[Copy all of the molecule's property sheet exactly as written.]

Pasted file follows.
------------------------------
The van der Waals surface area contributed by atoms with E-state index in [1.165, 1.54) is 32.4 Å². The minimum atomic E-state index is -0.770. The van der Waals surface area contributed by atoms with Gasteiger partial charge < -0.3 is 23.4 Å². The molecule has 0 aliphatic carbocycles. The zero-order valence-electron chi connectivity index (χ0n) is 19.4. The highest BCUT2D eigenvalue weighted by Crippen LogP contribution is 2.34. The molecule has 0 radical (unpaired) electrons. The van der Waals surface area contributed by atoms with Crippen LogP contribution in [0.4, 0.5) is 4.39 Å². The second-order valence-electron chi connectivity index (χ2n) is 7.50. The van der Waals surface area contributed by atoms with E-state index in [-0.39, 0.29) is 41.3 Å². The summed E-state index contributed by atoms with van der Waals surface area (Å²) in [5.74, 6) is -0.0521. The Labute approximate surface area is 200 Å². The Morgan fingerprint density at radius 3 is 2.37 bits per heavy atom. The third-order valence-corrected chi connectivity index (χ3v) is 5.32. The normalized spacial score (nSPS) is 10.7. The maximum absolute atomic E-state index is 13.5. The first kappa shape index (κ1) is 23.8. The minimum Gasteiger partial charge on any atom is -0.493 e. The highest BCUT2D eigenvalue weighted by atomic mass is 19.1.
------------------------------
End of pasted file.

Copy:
The van der Waals surface area contributed by atoms with E-state index in [1.165, 1.54) is 32.4 Å². The minimum atomic E-state index is -0.770. The van der Waals surface area contributed by atoms with Gasteiger partial charge < -0.3 is 23.4 Å². The molecule has 0 aliphatic carbocycles. The zero-order valence-electron chi connectivity index (χ0n) is 19.4. The highest BCUT2D eigenvalue weighted by Crippen LogP contribution is 2.34. The molecule has 0 radical (unpaired) electrons. The van der Waals surface area contributed by atoms with Crippen LogP contribution in [0.4, 0.5) is 4.39 Å². The second-order valence-electron chi connectivity index (χ2n) is 7.50. The van der Waals surface area contributed by atoms with E-state index in [-0.39, 0.29) is 41.3 Å². The summed E-state index contributed by atoms with van der Waals surface area (Å²) in [5.74, 6) is -0.0521. The Labute approximate surface area is 200 Å². The Morgan fingerprint density at radius 3 is 2.37 bits per heavy atom. The third-order valence-corrected chi connectivity index (χ3v) is 5.32. The normalized spacial score (nSPS) is 10.7. The maximum absolute atomic E-state index is 13.5. The first kappa shape index (κ1) is 23.8. The minimum Gasteiger partial charge on any atom is -0.493 e. The highest BCUT2D eigenvalue weighted by atomic mass is 19.1.